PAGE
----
**Spoiler Alert: SPOILERS! There are at the end below several hard returns and another warning. I do try to keep my module/scenario reviews spoiler-lite, but felt that portion needed to be included.**
Friends Like These is the latest Age of Rebellion module, by Keith Ryan Kappel and Ryan Brooks. In addition to a long campaign arc, FLT presents 2 new species (Mandolorian Humans and Zygerrians) and has a mix of combat and social encounters, as well as a lot of Mass Combat. This is a well-done module, no surprise considering the writers.
Many players will welcome official stats for Mando’ade, which have been popular ever since Boba Fett took up an Imperial bounty posting in The Empire Strikes Back. The stats are solid. Like regular Humans, the main feature is bonus skills, with two different options depending on whether you want the traditional Mando who earns her bread as a merc or bounty hunter, or a modern one, who might be a professional in any field. Check with your GM, but I see no reason not to use this as a template for Mando’ade PCs of other species. either using it as is or swapping the species-specific skills or abilities for the Mandalorian ones. Bonus: if someone wants to play a Talz, there are NPC stats that could be used as the base for a playable homebrew Talz species.
In addition, three more planets are added to the Galaxy Far, Far, Away. Xorrn, the central setting for FLT, boasts repair facilities of use to both the Alliance and scum and villainy. Port Vlemoth is home to both displaced Talz and a traditional Mandalorian clan. Finally, there is the home of the infamous monkey-lizards, Kowak. In my opinion, it is even more unpleasant than the monkey-lizards themselves. All three worlds have full gazeteer entries.
I am not kidding when I write that FLT features a lot of Mass Combat (MC). The climactic Episode 4 is mostly MC, with several optional missions, played against the mass combat backdrop, that one or more PCs may undertake. Episode 3 may also feature a fair amount, depending on how your party handles things. But don’t despair, if you’ve never used those mechanics. FLT not only covers them thoroughly, but each phase the devs take you step by step. They call out all the items that may affect the MC check and even provide the pool. The pool may need some minor changes, for example if a PC is leading that engagement. This is very helpful.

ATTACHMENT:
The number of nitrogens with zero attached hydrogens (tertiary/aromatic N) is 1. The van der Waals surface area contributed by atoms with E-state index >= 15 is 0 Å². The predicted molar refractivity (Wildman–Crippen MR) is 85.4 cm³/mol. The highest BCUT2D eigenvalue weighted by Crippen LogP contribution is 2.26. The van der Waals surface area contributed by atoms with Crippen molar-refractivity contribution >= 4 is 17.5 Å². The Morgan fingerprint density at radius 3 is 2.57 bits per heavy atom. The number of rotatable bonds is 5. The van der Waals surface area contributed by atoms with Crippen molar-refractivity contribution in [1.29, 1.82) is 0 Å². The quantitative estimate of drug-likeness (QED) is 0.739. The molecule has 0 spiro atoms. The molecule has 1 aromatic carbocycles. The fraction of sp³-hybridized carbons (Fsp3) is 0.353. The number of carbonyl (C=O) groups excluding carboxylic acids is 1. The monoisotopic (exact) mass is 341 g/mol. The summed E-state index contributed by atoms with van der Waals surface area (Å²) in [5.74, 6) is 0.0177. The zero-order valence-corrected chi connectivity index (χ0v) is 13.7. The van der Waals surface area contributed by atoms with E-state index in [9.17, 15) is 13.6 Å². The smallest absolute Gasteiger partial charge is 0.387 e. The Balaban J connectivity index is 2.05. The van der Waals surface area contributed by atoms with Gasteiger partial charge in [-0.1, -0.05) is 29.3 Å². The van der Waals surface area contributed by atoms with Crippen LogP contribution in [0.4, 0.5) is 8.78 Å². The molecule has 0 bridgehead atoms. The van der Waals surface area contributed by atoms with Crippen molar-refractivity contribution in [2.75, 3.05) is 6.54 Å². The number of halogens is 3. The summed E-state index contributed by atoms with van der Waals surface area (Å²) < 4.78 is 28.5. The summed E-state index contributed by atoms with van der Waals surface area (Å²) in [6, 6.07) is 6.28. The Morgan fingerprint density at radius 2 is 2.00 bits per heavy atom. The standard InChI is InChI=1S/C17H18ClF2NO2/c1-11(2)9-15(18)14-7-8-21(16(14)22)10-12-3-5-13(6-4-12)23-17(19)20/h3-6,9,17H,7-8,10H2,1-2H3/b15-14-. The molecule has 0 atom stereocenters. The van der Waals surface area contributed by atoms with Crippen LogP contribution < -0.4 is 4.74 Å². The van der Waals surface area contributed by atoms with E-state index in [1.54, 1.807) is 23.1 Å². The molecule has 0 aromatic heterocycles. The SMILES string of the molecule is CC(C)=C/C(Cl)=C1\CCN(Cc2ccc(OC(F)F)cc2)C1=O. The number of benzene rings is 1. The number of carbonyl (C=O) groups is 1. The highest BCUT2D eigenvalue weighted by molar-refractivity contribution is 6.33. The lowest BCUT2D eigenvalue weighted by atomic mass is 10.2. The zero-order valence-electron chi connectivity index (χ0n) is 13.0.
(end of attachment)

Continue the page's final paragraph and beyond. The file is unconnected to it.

But FLT isn’t all combat, mass or otherwise. Episode 1 is a mixture of local politics that will keep your Diplomats and Consular-wannabes happy and preparing for an Imperial attack will likewise keep the soldiers and engineers busy while their comrades politic. Episodes 2 and 3 offer more challenges for all as the party has the opportunity to make 2 desperately-needed alliances to defend Xorrn. Even if you don’t opt to run the whole module, these 2 Episodes offer several encounters and subplots that you can drop into your own scenarios with little effort.
Overall, I recommend the sourcebook, aside from one issue (see below). Even if you don’t run the full adventure, it is a good resource for Edge of the Empire as well as Age of Rebellion GMs. I don’t see it being much use for a Force and Destiny campaign, although it is suitable for Force-sensitive PCs, whether they are more martial or diplomatically inclined. Friends Like These is available for US$30.
I do, unfortunately, not care for the inclusion of the Zygerrian slavers in this book, especially not as potential Alliance allies. Allies, for the Rebellion. My first reaction was “WTF?!” and I still have reservations. Overall, it seems the species and the whole Zygerrian Episode 3 would be a better fit for Edge of the Empire. After reading that Episode, I will concede that it is possible the slavers won’t become allies, as there are subplots about rescuing a slave and/or leading a slave revolt that PCs could choose over allying with the Zygerrians. And, of course, a GM could opt to substitute a faction of her choice–extra prep–or just skip that Episode.
However, the lack of slave troops and/or Zygerrian materiél, will leave the PCs and Xorrn extra weak in the final battle, with no options given for replacing those allies. I would have appreciated some more suggestions for what the GM should do instead if they aren’t running this portion.
Also, please read the short sidebar on potential issues of this arc for some players/groups. It was a great idea to include. Sometimes we gamers don’t think about problems like this until we’re in the middle of a session, someone gets upset, and the out-of-character damage control is difficult at best.